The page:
By: Alicia Daniel
When Jacob Holzberg-Pill pulls up in front of Speeder and Earls on a hot August day, he is only wearing one hat—a bike helmet. In life, he is someone who wears many hats: Master Naturalist, Tree Keeper, Permaculturalist, father and educator. Jacob moved to Burlington with his family a year ago and already he has his hands deep in the native soil. Pedaling his bike across town even as the temperatures soar into the 80’s is no sweat. Jacob is at home here.
“Burlington is my favorite place I’ve ever lived. So beautiful and so bike-able,” Jacob says. “The City proper has so much green space—forested, lakeside and in agriculture. It has the Trifecta of ways to interact with the land.”
Jacob finds the people in Burlington as engaging as the landscape. He is a self described “nature dork” and has found a tribe of like-minded people through the Master Naturalist BTV Program. Jacob and his nine team members spent a year learning about the natural history of Burlington from the ground up. Starting with geology in the fall and ending with birds and wildflowers in the spring.
“The Master Naturalists, everyone of them, was open to learning and open to sharing their knowledge, whether they are interested in the different components of the layer cake or the whole cake.” He pauses to sip some icy water.
“I learned the importance of the local geology and how it informs the natural communities. Other places I’ve lived, the geology doesn’t matter as much. The alkalinity here is really important.”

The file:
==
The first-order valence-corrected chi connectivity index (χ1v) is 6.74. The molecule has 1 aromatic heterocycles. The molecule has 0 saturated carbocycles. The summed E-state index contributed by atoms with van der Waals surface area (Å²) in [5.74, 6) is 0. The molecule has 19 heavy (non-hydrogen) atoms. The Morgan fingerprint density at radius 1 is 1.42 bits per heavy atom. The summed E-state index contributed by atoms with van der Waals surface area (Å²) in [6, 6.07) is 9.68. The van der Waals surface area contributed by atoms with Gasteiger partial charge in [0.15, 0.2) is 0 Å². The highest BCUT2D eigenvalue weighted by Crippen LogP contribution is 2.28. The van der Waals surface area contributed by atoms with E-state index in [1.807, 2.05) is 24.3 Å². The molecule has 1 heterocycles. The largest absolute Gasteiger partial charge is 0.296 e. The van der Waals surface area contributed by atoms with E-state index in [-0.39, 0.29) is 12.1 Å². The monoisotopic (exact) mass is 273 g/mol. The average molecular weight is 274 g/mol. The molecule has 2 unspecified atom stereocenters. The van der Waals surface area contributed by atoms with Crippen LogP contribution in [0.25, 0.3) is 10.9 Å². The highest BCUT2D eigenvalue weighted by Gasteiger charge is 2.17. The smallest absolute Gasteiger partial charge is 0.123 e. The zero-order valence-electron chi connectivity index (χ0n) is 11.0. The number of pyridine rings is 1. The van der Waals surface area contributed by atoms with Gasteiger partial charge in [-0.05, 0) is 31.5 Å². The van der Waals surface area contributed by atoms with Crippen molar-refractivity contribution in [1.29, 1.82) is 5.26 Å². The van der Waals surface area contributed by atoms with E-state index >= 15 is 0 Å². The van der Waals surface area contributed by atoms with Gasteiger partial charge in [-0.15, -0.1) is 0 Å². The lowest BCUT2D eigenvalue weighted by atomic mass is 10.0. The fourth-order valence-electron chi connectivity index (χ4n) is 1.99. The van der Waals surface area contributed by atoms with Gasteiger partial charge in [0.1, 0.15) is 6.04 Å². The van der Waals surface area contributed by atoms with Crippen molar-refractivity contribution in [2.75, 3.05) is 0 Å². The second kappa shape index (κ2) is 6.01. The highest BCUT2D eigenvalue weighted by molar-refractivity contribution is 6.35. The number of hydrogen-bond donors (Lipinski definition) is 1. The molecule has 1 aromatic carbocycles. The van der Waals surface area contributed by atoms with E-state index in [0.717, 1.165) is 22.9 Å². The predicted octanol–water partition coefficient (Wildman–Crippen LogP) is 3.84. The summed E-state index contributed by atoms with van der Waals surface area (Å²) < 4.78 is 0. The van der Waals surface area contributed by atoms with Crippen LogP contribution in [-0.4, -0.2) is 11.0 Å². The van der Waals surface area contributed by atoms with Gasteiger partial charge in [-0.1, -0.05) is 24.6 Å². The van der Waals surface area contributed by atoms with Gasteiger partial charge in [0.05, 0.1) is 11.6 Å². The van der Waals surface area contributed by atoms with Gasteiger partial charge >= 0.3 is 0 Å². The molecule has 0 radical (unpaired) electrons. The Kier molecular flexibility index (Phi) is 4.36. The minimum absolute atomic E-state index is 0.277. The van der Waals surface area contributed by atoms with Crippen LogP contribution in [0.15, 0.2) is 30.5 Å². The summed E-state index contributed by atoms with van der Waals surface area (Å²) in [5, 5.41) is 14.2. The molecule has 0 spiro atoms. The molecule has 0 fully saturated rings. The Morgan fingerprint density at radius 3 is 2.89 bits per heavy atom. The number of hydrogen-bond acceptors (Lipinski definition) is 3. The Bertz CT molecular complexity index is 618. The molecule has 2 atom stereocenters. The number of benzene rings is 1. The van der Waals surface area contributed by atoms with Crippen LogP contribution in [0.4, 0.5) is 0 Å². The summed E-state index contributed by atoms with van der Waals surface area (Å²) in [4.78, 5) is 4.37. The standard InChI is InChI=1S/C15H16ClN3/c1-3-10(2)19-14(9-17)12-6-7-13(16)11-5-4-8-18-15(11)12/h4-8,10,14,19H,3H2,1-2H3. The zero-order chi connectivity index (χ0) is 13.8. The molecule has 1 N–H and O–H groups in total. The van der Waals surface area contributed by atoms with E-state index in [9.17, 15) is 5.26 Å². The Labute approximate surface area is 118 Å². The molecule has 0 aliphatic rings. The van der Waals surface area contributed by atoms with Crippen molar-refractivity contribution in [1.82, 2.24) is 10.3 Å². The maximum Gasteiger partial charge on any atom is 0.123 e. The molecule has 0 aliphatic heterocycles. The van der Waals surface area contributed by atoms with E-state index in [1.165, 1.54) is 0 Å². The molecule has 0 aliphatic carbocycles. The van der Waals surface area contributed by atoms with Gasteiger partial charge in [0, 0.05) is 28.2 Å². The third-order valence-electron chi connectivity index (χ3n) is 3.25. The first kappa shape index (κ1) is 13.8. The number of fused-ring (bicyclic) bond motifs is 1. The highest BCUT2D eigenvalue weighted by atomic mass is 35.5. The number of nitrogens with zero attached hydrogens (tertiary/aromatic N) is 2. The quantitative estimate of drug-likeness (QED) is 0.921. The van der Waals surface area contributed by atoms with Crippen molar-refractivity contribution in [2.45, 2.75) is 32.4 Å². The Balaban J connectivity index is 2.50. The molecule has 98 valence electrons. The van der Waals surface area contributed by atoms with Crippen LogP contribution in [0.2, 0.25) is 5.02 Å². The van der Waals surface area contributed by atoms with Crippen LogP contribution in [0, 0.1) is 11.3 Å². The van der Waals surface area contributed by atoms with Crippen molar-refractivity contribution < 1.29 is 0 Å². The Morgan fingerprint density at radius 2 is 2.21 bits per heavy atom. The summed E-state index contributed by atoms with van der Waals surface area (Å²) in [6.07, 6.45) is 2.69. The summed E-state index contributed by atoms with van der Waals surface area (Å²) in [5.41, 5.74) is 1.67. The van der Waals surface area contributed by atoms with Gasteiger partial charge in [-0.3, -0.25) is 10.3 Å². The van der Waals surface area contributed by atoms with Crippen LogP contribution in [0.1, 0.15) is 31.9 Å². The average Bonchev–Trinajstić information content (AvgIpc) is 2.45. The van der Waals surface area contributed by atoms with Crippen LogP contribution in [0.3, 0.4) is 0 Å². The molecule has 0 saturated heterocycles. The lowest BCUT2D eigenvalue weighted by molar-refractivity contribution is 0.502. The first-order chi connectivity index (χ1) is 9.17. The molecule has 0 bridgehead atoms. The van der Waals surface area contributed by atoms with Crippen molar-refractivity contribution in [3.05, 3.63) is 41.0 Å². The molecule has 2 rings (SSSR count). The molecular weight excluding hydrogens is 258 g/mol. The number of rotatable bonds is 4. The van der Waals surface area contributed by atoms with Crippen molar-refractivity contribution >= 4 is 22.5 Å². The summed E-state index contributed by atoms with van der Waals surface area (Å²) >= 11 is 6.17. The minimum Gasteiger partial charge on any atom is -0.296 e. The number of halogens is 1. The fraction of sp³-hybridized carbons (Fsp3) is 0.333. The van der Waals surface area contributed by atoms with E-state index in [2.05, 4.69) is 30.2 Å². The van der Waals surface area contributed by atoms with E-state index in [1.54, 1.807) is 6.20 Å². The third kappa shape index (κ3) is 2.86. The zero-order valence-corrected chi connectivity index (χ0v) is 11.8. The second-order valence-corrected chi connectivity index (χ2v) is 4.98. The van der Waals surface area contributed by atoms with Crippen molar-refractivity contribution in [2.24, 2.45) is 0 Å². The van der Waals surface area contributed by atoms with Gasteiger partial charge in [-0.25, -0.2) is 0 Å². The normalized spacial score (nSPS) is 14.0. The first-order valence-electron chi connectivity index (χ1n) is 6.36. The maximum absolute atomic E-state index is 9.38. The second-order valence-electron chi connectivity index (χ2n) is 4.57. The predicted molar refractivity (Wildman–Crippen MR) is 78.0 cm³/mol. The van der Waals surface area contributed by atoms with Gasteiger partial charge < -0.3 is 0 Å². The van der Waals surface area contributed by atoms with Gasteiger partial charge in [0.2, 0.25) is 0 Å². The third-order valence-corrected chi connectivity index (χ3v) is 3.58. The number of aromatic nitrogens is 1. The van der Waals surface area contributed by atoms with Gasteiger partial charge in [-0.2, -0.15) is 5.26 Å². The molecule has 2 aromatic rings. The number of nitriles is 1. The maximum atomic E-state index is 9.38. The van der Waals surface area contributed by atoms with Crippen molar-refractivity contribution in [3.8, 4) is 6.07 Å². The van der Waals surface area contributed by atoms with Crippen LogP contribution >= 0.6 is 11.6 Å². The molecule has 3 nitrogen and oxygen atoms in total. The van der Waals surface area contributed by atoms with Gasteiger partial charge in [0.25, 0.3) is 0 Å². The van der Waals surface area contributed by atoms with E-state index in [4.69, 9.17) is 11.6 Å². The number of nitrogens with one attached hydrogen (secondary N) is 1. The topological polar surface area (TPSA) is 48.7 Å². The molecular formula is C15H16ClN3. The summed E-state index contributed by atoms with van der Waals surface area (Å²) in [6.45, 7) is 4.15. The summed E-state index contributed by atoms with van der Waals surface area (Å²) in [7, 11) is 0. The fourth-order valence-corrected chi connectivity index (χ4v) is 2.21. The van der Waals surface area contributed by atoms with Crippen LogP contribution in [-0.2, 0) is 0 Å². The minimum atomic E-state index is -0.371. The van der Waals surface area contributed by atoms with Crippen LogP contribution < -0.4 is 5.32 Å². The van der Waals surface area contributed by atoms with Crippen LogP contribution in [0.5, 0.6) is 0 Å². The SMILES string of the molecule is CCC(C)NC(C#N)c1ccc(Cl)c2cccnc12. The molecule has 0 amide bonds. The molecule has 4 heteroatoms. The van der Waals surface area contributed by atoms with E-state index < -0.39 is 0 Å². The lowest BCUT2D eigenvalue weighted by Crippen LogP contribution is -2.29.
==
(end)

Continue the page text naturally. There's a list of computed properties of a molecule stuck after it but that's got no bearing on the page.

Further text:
Jacob is teaching a Reading the Forested Landscape – Osher Life Long Learning (OLLI) course through UVM this fall. He describes reading the landscape as “teaching participants to look backwards through time.” His focus for this workshop is on trees.
“Based on which trees are present and which are absent and how they are growing, we can tell what the land probably looked like and how people were probably using it. Trees are grounding and foundational (to the study of natural history.)”
A love of trees has also drawn Jacob to take charge of the Branch Out Burlington! City Tree Keeper Program coordinating activities with the former City Arborist Warren Spinner. Volunteers are recruited to take care of newly planted trees to help ensure their survival. “I love collecting seeds and nuts and turning them into the City’s future trees. Take nut trees. We are really starting to look at nut trees as a part of our celebrated local agriculture.”
As the conversation returns to the Master Naturalist BTV Program, Jacob reflects on who would benefit from the training.
“Broadly speaking—everyone, because people really interact with the Burlington landscape. People are going to the Intervale and going to the lake. There is so much more to be aware of and they can be made aware of it so easily.”
To help people become more aware, Jacob Holzberg-Pill will be leading a public walk on trees and what they can tell us about the landscape for BPRW on October 15 at 10:00 a.m. at Rock Point. Meet at 5 Rock Point Road in the parking lot.
“I like the shoulder seasons—late May and the end of September and early October. Everything is so vibrant and no bugs!”